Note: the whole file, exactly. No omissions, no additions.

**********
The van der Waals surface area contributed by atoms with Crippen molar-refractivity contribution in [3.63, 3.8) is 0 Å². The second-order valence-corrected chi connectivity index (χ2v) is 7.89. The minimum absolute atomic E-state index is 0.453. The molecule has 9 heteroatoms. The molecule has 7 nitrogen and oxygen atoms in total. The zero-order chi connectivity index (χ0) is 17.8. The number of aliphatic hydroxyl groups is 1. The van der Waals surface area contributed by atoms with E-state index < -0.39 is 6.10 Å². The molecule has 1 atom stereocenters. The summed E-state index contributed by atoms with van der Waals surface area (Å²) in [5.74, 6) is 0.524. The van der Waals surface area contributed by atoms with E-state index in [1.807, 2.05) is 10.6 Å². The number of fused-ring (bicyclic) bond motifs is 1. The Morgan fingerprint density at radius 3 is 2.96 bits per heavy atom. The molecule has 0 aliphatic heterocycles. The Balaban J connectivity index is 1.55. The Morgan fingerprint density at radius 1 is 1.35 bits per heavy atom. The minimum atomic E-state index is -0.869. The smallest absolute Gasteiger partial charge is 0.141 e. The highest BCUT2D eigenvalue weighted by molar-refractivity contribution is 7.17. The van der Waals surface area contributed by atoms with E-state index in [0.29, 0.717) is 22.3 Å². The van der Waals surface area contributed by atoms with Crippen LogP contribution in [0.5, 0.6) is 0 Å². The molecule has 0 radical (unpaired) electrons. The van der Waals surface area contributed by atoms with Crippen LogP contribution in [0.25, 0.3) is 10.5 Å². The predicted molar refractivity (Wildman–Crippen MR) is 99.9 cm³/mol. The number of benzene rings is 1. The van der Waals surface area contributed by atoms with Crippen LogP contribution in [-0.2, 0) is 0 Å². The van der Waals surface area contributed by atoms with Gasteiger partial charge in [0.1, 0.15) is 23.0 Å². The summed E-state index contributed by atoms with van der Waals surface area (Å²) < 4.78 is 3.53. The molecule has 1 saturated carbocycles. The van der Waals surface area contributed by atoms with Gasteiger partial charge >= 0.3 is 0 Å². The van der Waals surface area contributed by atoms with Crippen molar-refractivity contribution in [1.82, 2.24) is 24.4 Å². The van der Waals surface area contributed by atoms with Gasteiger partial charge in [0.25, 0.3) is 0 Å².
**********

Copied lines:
The van der Waals surface area contributed by atoms with Crippen molar-refractivity contribution in [3.63, 3.8) is 0 Å². The second-order valence-corrected chi connectivity index (χ2v) is 7.89. The minimum absolute atomic E-state index is 0.453. The molecule has 9 heteroatoms. The molecule has 7 nitrogen and oxygen atoms in total. The zero-order chi connectivity index (χ0) is 17.8. The number of aliphatic hydroxyl groups is 1. The van der Waals surface area contributed by atoms with E-state index < -0.39 is 6.10 Å². The molecule has 1 atom stereocenters. The summed E-state index contributed by atoms with van der Waals surface area (Å²) in [5.74, 6) is 0.524. The van der Waals surface area contributed by atoms with E-state index in [1.807, 2.05) is 10.6 Å². The number of fused-ring (bicyclic) bond motifs is 1. The Morgan fingerprint density at radius 3 is 2.96 bits per heavy atom. The molecule has 0 aliphatic heterocycles. The Balaban J connectivity index is 1.55. The Morgan fingerprint density at radius 1 is 1.35 bits per heavy atom. The minimum atomic E-state index is -0.869. The smallest absolute Gasteiger partial charge is 0.141 e. The highest BCUT2D eigenvalue weighted by molar-refractivity contribution is 7.17. The van der Waals surface area contributed by atoms with E-state index in [0.29, 0.717) is 22.3 Å². The van der Waals surface area contributed by atoms with Crippen LogP contribution in [0.5, 0.6) is 0 Å². The molecule has 0 radical (unpaired) electrons. The van der Waals surface area contributed by atoms with Crippen LogP contribution in [0.25, 0.3) is 10.5 Å². The predicted molar refractivity (Wildman–Crippen MR) is 99.9 cm³/mol. The number of benzene rings is 1. The van der Waals surface area contributed by atoms with Crippen LogP contribution in [-0.2, 0) is 0 Å². The van der Waals surface area contributed by atoms with Gasteiger partial charge in [0.1, 0.15) is 23.0 Å². The summed E-state index contributed by atoms with van der Waals surface area (Å²) < 4.78 is 3.53. The molecule has 1 saturated carbocycles. The van der Waals surface area contributed by atoms with Gasteiger partial charge >= 0.3 is 0 Å². The van der Waals surface area contributed by atoms with Crippen molar-refractivity contribution in [1.82, 2.24) is 24.4 Å². The van der Waals surface area contributed by atoms with Gasteiger partial charge in [0.25, 0.3) is 0 Å².